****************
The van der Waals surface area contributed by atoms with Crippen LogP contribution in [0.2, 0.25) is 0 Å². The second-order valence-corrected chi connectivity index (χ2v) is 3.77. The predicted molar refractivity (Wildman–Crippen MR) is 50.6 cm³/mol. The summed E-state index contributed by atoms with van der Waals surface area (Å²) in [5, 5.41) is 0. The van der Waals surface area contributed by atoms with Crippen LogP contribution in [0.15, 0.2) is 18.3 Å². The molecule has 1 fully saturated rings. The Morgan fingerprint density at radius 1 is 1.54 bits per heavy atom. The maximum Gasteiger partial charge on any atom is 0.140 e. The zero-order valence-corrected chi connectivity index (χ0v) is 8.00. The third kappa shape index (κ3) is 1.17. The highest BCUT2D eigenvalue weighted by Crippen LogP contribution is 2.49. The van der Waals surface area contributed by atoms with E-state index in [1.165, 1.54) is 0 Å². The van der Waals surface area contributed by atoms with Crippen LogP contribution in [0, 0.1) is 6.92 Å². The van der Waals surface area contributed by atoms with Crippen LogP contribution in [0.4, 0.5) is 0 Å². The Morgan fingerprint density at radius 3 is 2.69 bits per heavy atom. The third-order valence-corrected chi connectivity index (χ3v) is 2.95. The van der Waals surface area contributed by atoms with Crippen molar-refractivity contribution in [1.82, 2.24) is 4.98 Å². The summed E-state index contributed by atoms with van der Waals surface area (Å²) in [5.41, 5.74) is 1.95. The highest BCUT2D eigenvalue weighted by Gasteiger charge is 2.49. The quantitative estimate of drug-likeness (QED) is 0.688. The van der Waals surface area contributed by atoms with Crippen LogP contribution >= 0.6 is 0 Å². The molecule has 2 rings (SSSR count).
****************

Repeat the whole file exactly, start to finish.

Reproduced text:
The van der Waals surface area contributed by atoms with Crippen LogP contribution in [0.2, 0.25) is 0 Å². The second-order valence-corrected chi connectivity index (χ2v) is 3.77. The predicted molar refractivity (Wildman–Crippen MR) is 50.6 cm³/mol. The summed E-state index contributed by atoms with van der Waals surface area (Å²) in [5, 5.41) is 0. The van der Waals surface area contributed by atoms with Crippen LogP contribution in [0.15, 0.2) is 18.3 Å². The molecule has 1 fully saturated rings. The Morgan fingerprint density at radius 1 is 1.54 bits per heavy atom. The maximum Gasteiger partial charge on any atom is 0.140 e. The zero-order valence-corrected chi connectivity index (χ0v) is 8.00. The third kappa shape index (κ3) is 1.17. The highest BCUT2D eigenvalue weighted by Crippen LogP contribution is 2.49. The van der Waals surface area contributed by atoms with E-state index in [1.165, 1.54) is 0 Å². The van der Waals surface area contributed by atoms with Crippen LogP contribution in [0, 0.1) is 6.92 Å². The van der Waals surface area contributed by atoms with Crippen LogP contribution in [0.4, 0.5) is 0 Å². The Morgan fingerprint density at radius 3 is 2.69 bits per heavy atom. The third-order valence-corrected chi connectivity index (χ3v) is 2.95. The van der Waals surface area contributed by atoms with Crippen molar-refractivity contribution in [1.82, 2.24) is 4.98 Å². The summed E-state index contributed by atoms with van der Waals surface area (Å²) in [5.41, 5.74) is 1.95. The highest BCUT2D eigenvalue weighted by Gasteiger charge is 2.49. The quantitative estimate of drug-likeness (QED) is 0.688. The van der Waals surface area contributed by atoms with Crippen LogP contribution >= 0.6 is 0 Å². The molecule has 2 rings (SSSR count).